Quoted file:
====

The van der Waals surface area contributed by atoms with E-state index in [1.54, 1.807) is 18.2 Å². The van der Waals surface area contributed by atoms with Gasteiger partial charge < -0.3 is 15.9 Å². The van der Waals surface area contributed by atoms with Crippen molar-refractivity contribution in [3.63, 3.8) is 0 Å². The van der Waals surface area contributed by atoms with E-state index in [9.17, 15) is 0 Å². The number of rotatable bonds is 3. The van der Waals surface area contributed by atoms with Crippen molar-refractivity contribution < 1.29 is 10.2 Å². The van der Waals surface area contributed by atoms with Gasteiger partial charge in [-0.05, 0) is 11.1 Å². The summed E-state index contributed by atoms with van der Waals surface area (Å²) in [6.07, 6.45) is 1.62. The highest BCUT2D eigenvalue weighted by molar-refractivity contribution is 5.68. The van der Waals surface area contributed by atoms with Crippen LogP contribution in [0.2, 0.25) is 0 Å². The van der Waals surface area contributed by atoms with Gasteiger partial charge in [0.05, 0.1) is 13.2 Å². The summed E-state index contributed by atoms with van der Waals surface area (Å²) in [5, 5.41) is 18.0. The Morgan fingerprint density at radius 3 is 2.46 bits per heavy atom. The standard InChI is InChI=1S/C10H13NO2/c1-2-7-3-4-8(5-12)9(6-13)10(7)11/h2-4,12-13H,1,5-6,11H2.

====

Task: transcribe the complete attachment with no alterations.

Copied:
The van der Waals surface area contributed by atoms with E-state index in [1.54, 1.807) is 18.2 Å². The van der Waals surface area contributed by atoms with Gasteiger partial charge < -0.3 is 15.9 Å². The van der Waals surface area contributed by atoms with Crippen molar-refractivity contribution in [3.63, 3.8) is 0 Å². The van der Waals surface area contributed by atoms with E-state index in [9.17, 15) is 0 Å². The number of rotatable bonds is 3. The van der Waals surface area contributed by atoms with Crippen molar-refractivity contribution < 1.29 is 10.2 Å². The van der Waals surface area contributed by atoms with Gasteiger partial charge in [-0.05, 0) is 11.1 Å². The summed E-state index contributed by atoms with van der Waals surface area (Å²) in [6.07, 6.45) is 1.62. The highest BCUT2D eigenvalue weighted by molar-refractivity contribution is 5.68. The van der Waals surface area contributed by atoms with Crippen LogP contribution in [0.2, 0.25) is 0 Å². The van der Waals surface area contributed by atoms with Gasteiger partial charge in [0.05, 0.1) is 13.2 Å². The summed E-state index contributed by atoms with van der Waals surface area (Å²) in [5, 5.41) is 18.0. The Morgan fingerprint density at radius 3 is 2.46 bits per heavy atom. The standard InChI is InChI=1S/C10H13NO2/c1-2-7-3-4-8(5-12)9(6-13)10(7)11/h2-4,12-13H,1,5-6,11H2.